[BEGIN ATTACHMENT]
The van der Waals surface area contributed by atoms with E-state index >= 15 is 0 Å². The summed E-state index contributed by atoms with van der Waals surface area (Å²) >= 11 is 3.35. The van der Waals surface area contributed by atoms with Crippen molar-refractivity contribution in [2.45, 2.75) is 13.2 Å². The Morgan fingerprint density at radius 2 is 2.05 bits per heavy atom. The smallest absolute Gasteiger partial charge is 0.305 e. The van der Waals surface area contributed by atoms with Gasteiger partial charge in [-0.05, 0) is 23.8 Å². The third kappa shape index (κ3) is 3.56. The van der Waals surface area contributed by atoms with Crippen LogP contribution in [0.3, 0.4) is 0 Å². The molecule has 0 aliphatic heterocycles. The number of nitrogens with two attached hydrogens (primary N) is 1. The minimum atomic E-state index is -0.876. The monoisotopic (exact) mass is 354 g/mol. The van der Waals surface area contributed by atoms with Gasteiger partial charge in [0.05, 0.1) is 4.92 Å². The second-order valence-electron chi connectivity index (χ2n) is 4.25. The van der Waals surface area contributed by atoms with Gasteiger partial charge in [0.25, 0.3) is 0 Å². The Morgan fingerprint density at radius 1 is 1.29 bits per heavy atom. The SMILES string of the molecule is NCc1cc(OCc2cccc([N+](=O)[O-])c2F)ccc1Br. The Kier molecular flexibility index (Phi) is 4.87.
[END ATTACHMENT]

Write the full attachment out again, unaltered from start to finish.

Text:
The van der Waals surface area contributed by atoms with E-state index >= 15 is 0 Å². The summed E-state index contributed by atoms with van der Waals surface area (Å²) >= 11 is 3.35. The van der Waals surface area contributed by atoms with Crippen molar-refractivity contribution in [2.45, 2.75) is 13.2 Å². The Morgan fingerprint density at radius 2 is 2.05 bits per heavy atom. The smallest absolute Gasteiger partial charge is 0.305 e. The van der Waals surface area contributed by atoms with Gasteiger partial charge in [-0.05, 0) is 23.8 Å². The third kappa shape index (κ3) is 3.56. The van der Waals surface area contributed by atoms with Crippen LogP contribution in [0.3, 0.4) is 0 Å². The molecule has 0 aliphatic heterocycles. The number of nitrogens with two attached hydrogens (primary N) is 1. The minimum atomic E-state index is -0.876. The monoisotopic (exact) mass is 354 g/mol. The van der Waals surface area contributed by atoms with Gasteiger partial charge in [0.05, 0.1) is 4.92 Å². The second-order valence-electron chi connectivity index (χ2n) is 4.25. The van der Waals surface area contributed by atoms with Gasteiger partial charge in [0.25, 0.3) is 0 Å². The Morgan fingerprint density at radius 1 is 1.29 bits per heavy atom. The SMILES string of the molecule is NCc1cc(OCc2cccc([N+](=O)[O-])c2F)ccc1Br. The Kier molecular flexibility index (Phi) is 4.87.